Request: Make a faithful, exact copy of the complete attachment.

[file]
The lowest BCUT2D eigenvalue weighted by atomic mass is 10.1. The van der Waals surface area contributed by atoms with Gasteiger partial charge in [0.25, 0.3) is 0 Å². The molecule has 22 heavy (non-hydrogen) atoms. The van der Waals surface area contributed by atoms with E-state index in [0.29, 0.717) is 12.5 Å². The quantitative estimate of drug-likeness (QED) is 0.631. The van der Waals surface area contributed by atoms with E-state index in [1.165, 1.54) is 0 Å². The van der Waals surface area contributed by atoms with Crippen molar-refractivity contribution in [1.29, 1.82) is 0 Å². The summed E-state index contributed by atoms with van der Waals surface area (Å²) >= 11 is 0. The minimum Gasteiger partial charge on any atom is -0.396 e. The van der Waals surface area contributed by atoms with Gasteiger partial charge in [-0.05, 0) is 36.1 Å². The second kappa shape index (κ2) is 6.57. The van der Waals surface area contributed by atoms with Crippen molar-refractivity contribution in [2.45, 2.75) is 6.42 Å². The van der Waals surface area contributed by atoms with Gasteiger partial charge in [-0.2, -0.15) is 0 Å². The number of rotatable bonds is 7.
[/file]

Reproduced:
The lowest BCUT2D eigenvalue weighted by atomic mass is 10.1. The van der Waals surface area contributed by atoms with Gasteiger partial charge in [0.25, 0.3) is 0 Å². The molecule has 22 heavy (non-hydrogen) atoms. The van der Waals surface area contributed by atoms with E-state index in [0.29, 0.717) is 12.5 Å². The quantitative estimate of drug-likeness (QED) is 0.631. The van der Waals surface area contributed by atoms with E-state index in [1.165, 1.54) is 0 Å². The van der Waals surface area contributed by atoms with Crippen molar-refractivity contribution in [1.29, 1.82) is 0 Å². The summed E-state index contributed by atoms with van der Waals surface area (Å²) >= 11 is 0. The minimum Gasteiger partial charge on any atom is -0.396 e. The van der Waals surface area contributed by atoms with Gasteiger partial charge in [-0.05, 0) is 36.1 Å². The second kappa shape index (κ2) is 6.57. The van der Waals surface area contributed by atoms with Crippen molar-refractivity contribution in [2.45, 2.75) is 6.42 Å². The van der Waals surface area contributed by atoms with Gasteiger partial charge in [-0.2, -0.15) is 0 Å². The number of rotatable bonds is 7.